8.Special effects:No
9.Sharp/Flat Symbol:Yes,"b flat"
10.Lyrics: No
11.Rest:Yes,quarter note m 1,9,11,17,18,19, and half note with dot at m 1,9,
12. Articulation marks.No
13.Improvisation:No
14.Slur:
15.Ornament:No
16.Tie:No
17.Accidentals sharp/flat/natural:Yes, sharp at m 15,19,22,23,and natural at m 20,22,23,
18.Barre:Yes at m 8

b. page 72, 73 Carcassi, Matteo Valse opus 23 n°9
en la mineur

1.Time Signature:3/8
2.Tempo:138
3.Strokes:Not defined
4.Measures:52
5.Phrases:Not defined
6.Damping:Yes,14
7.Repeats:Yes,m 1 to 9,m 10 to 26,m 27 to 35,m 36 to 52,D.C al Fine at last measure,Fine repeat from m 1 to Fine.
8.Special effects:Yes,Dynamics,
ff="Fortissimo
Very loud. Usually the loudest indication in a piece, though louder dynamics are often specified with additional fs (such as fortississimo."

mf="Mezzo forte
Moderately loud; softer than forte. If no dynamic appears, mezzo-forte is assumed to be the prevailing dynamic level."

f="Forte
Loud. Used as often as piano to indicate contrast."

sf="Sforzando
Literally "forced", denotes an abrupt, fierce accent on a single sound or chord. When written out in full, it applies to the sequence of sounds or chords under or over which it is placed."wiki

p="Piano
Soft; louder than pianissimo."

Crescendo
"A gradual increase in volume.
Can be extended under many notes to indicate that the volume steadily increases during the passage."

decrescendo
"A gradual decrease in volume. Can be extended in the same manner as crescendo."wiki
9.# symbol:Yes at m 27,C#,F#,G#
11.Rest:Yes,1/8th note at m 7,8,10,24,25,27,37,44,
12. Articulation:No
13.Improvisation:No
14.Slur:Yes at m 11,13,15,27,28,29,30,31,32,33,45,46,47,48,49,50,51
15.Ornament:No
16.Tie:No
17.sharp/flat/natural:Yes,sharp at m 3,5,6,16,18,20,21,22,30,32,37,47,
18.Barre:No
Definition:dolce "sweetly eg: dolcissimo = as sweet as possible"


c.page 94, 95 Sagreras, Julio Salvador Maria Luisa, Mazurka opus 19

1.Time Signature: 3/4
2.Tempo:Tiempo de Mazurka 108
3.Strokes: Not defined
4.Measures:48
5.Phrases: Not defined
6.Damping: Yes,27
7.Repeats: Yes,"D.C. al Fine", last measure to repeat from first measure to "Fine"m 32
8.Special effects:No
9.Sharp Symbol:No
10.Lyrics: No
11.Rest:Yes,
12. Articulation.No
13.Improvisation:No
14.Slur:
15.Ornament:No
16.Tie:No
17.sharp/flat:Yes, sharp at m
18.Barre:No
Last edited by Zafar Haq on Sat Mar 10, 2018 5:34 pm, edited 1 time in total.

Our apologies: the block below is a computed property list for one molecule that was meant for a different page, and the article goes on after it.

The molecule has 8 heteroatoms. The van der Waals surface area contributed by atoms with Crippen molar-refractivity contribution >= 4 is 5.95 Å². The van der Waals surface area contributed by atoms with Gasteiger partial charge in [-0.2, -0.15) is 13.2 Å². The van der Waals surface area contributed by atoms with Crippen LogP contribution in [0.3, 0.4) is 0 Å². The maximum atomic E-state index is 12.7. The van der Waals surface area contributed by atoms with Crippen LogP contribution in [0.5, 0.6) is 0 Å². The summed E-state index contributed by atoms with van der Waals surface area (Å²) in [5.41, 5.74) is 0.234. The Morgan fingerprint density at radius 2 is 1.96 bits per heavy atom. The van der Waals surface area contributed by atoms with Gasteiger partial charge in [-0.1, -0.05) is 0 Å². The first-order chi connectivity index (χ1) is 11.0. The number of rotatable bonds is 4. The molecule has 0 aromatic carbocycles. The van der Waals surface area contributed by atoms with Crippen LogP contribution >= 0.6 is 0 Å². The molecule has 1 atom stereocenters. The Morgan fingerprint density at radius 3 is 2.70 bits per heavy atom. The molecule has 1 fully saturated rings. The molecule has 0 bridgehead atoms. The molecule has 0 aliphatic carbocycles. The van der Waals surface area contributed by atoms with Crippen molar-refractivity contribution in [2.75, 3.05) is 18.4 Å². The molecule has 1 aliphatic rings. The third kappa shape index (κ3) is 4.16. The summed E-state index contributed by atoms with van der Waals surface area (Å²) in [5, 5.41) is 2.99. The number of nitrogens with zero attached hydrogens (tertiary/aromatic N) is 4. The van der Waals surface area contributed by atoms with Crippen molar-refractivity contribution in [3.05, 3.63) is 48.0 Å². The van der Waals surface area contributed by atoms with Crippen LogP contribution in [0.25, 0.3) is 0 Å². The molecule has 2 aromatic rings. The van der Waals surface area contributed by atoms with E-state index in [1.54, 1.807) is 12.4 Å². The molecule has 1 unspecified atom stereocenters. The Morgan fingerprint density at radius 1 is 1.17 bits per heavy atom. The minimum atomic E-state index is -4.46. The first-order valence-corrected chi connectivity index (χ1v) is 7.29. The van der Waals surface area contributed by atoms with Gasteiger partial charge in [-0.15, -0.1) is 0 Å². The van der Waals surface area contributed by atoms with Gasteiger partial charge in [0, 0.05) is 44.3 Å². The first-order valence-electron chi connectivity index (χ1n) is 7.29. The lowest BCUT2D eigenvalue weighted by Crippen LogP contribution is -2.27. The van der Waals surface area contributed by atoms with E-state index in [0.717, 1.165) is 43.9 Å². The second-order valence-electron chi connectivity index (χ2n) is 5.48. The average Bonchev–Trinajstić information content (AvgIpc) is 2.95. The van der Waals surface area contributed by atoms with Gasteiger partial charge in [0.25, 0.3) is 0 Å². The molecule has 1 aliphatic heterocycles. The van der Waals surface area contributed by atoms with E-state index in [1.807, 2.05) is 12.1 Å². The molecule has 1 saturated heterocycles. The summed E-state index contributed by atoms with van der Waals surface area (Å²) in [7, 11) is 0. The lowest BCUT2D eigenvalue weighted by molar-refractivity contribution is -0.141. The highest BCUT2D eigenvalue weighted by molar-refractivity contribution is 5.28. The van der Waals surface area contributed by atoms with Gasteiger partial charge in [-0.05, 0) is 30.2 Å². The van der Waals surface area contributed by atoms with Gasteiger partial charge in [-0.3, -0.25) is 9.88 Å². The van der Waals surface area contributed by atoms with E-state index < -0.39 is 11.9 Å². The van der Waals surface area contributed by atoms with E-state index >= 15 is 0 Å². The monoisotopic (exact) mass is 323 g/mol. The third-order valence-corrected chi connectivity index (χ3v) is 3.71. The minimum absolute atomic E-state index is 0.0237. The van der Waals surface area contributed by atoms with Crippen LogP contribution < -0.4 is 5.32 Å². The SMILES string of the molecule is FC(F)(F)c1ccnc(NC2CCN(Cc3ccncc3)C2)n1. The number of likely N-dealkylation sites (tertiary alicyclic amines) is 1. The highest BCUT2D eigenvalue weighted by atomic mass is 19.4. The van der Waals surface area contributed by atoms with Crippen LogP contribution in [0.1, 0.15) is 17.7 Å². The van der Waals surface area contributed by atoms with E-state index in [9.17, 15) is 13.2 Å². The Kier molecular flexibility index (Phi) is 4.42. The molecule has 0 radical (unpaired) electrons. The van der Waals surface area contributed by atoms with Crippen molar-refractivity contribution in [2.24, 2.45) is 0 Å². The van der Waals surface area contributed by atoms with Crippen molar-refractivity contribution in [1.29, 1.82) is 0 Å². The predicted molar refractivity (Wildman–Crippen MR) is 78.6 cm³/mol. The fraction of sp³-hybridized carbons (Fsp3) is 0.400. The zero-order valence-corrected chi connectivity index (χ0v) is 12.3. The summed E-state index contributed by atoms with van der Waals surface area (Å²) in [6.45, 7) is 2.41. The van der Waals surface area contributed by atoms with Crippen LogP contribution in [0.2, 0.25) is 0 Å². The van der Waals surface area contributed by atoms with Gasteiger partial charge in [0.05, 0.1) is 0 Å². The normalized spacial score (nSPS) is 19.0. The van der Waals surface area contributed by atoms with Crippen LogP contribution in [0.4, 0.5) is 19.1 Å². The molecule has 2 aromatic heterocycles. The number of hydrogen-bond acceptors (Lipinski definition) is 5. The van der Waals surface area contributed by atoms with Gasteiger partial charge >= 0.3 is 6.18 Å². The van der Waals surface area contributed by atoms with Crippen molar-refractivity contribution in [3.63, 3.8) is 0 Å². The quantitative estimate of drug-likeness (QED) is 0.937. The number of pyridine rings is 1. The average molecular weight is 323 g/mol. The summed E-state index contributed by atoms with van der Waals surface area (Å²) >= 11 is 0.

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Chu Bun
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Re: D04 Classical guitar lesson 07

Post by Chu Bun » Fri Mar 09, 2018 6:08 pm

Has anybody tries the Carcassi's piece? It looks like this will be a very long month!

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Re: D04 Classical guitar lesson 07

Post by Kirkland Gavin » Fri Mar 09, 2018 7:43 pm

Im still on 3 an 4 just going through and checking out the lessons. I have a ways to go yet.

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Re: D04 Classical guitar lesson 07

Post by Colin Bullock » Fri Mar 09, 2018 10:24 pm

Chu Bun wrote:
Fri Mar 09, 2018 6:08 pm
Has anybody tries the Carcassi's piece? It looks like this will be a very long month!
Haven’t yet posted last month’s, yes it’s going to be a long one haven’t looked at this months yet.

“Zafar Haq” wrote:
Thanks Zafar.
Will you be joining us next year?

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Re: D04 Classical guitar lesson 07

Post by DaveMoutrie » Sat Mar 10, 2018 11:18 am

Chu Bun wrote:
Fri Mar 09, 2018 6:08 pm
Has anybody tries the Carcassi's piece? It looks like this will be a very long month!
Just had a play through - The Carcassi piece certainly requires a high degree of left handed digital dexterity. I'm just hoping that once it is committed to memory it will be a little easier, since it will then be possible to keep a closer eye on what the left hand is doing.

Thankfully the Sagreras seems a lot easier. I have three catch up pieces to do as well as this month's pieces. For this reason I have to consider ways of optimising my practice time for greater efficiency.
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Re: D04 Classical guitar lesson 07

Post by DaveMoutrie » Sun Mar 11, 2018 2:22 pm

Just been having another look at the Carcassi.

Is anyone else having a problem with the pull off from the G to the F in bar 12 of the piece. The issue is, with the 3rd finger on the base, my little finger is in a very bent position so can't pull back very much.